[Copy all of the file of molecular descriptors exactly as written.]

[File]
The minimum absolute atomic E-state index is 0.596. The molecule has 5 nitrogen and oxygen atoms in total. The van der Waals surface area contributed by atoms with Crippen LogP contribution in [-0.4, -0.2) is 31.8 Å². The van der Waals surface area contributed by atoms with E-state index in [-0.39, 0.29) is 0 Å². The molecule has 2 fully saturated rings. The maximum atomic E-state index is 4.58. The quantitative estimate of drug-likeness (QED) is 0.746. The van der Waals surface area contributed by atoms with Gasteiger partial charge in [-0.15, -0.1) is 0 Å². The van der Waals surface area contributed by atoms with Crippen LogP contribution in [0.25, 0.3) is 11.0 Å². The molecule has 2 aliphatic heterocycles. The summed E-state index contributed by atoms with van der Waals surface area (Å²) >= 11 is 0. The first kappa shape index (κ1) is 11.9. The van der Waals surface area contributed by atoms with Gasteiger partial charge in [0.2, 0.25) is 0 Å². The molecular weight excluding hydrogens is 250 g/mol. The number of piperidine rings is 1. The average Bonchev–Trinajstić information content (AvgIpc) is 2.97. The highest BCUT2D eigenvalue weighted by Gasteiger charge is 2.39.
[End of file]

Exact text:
The minimum absolute atomic E-state index is 0.596. The molecule has 5 nitrogen and oxygen atoms in total. The van der Waals surface area contributed by atoms with Crippen LogP contribution in [-0.4, -0.2) is 31.8 Å². The van der Waals surface area contributed by atoms with E-state index in [-0.39, 0.29) is 0 Å². The molecule has 2 fully saturated rings. The maximum atomic E-state index is 4.58. The quantitative estimate of drug-likeness (QED) is 0.746. The van der Waals surface area contributed by atoms with Gasteiger partial charge in [-0.15, -0.1) is 0 Å². The van der Waals surface area contributed by atoms with Crippen LogP contribution in [0.25, 0.3) is 11.0 Å². The molecule has 2 aliphatic heterocycles. The summed E-state index contributed by atoms with van der Waals surface area (Å²) >= 11 is 0. The first kappa shape index (κ1) is 11.9. The van der Waals surface area contributed by atoms with Gasteiger partial charge in [0.2, 0.25) is 0 Å². The molecular weight excluding hydrogens is 250 g/mol. The number of piperidine rings is 1. The average Bonchev–Trinajstić information content (AvgIpc) is 2.97. The highest BCUT2D eigenvalue weighted by Gasteiger charge is 2.39.